PARKERSBURG -Wood County Emergency Management Director Ed Hupp said it appears Wood County, at least, has weathered the storm.
"The winds weren't as strong as gusts might have been, and the weather service is probably going to drop the winter advisory this afternoon," Hupp said on Tuesday. "We are still getting the rain and snow and we do need to watch for possible flooding later on this week, but we're not going to be hitting flood stage if the predictions hold out," Hupp said.
The EMS director said the area has seen some power outages. As of Tuesday morning, there were about 47 customers without electricity.
"The outages are scattered throughout the county," Hupp said, noting anyone with a power outage needs to contact Monongahela Power directly to report it.
"We continue to check our gas pumps, generators, tanks, to make sure we are prepared just in case," Hupp said. "We have not seen any reports of road flooding yet, but with the snow and rain mixing there are slippery spots on the roads, and the leaves that were on the streets add to it. Temperatures are continuing to drop, so motorists need to proceed with caution."
Hupp said the emergency responders continue to monitor the weather situation.
- If you have a water well and pump, keep an emergency supply of bottled water and consider filling your bathtub with fresh water.
- Keep a flashlight and extra batteries handy. Use care when burning candles; open flames are a fire hazard.
- If power goes out, unplug appliances like refrigerators and freezers and sensitive electronic equipment like televisions and computers, so they won't overload when power is restored.
- Gather extra blankets or a sleeping bag for each person. Portable heaters and burning candles that are left unattended, especially around children and pets, can create a fire hazard. In addition, gasoline- or diesel-powered generators and appliances can produce deadly levels of carbon monoxide and should never be operated inside the home or garage.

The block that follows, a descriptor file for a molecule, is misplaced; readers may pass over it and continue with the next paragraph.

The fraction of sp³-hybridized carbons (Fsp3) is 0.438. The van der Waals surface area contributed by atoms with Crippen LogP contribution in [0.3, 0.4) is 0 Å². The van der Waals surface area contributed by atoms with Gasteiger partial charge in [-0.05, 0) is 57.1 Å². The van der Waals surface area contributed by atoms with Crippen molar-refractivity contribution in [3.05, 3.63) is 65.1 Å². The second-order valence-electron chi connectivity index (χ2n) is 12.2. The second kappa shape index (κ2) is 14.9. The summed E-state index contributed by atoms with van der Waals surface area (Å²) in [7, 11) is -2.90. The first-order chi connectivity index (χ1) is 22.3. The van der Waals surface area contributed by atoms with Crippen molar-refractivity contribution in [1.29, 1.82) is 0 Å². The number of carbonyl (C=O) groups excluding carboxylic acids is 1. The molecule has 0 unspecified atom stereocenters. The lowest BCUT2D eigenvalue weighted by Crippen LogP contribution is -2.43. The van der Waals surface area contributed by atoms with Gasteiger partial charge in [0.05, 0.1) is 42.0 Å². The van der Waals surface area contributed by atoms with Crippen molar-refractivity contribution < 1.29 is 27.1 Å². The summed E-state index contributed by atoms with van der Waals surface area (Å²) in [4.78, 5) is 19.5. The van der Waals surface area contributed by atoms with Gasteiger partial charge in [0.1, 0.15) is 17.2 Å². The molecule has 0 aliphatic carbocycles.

- Stock an emergency supply of convenience foods that do not require cooking.
- Keep a battery-powered radio with extra batteries on hand.
- Have a hard-wired telephone or a charged cell phone handy if you need to report your electricity out. Mobile phones can be charged in your vehicle using a car charger when power is out. A smart phone can be used to access online information sources.
- Stay out of flooded basements, even if the power is off. Stay away from the breaker box if it's in a flooded basement.
"We receive briefings twice a day, and we are monitoring to see about the possibility of high water later in the week. Anyone who lives near any type of stream, creek, needs to keep any eye on the situation," Hupp said.
All in all Hupp said it appears the Mid-Ohio Valley seems to have avoided the worst of the storm, unlike some residents in other parts of West Virginia and those living on the East Coast.
The National Weather Service said more than a foot of snow was reported in lower elevations of West Virginia, with higher elevations seeing more than two feet and in some places blizzard warnings were in effect until Wednesday afternoon. More than 205,000 customers in West Virginia were without power early Tuesday. Schools were closed in at least 39 counties. On Tuesday the governor asked that only essential state employees report for work.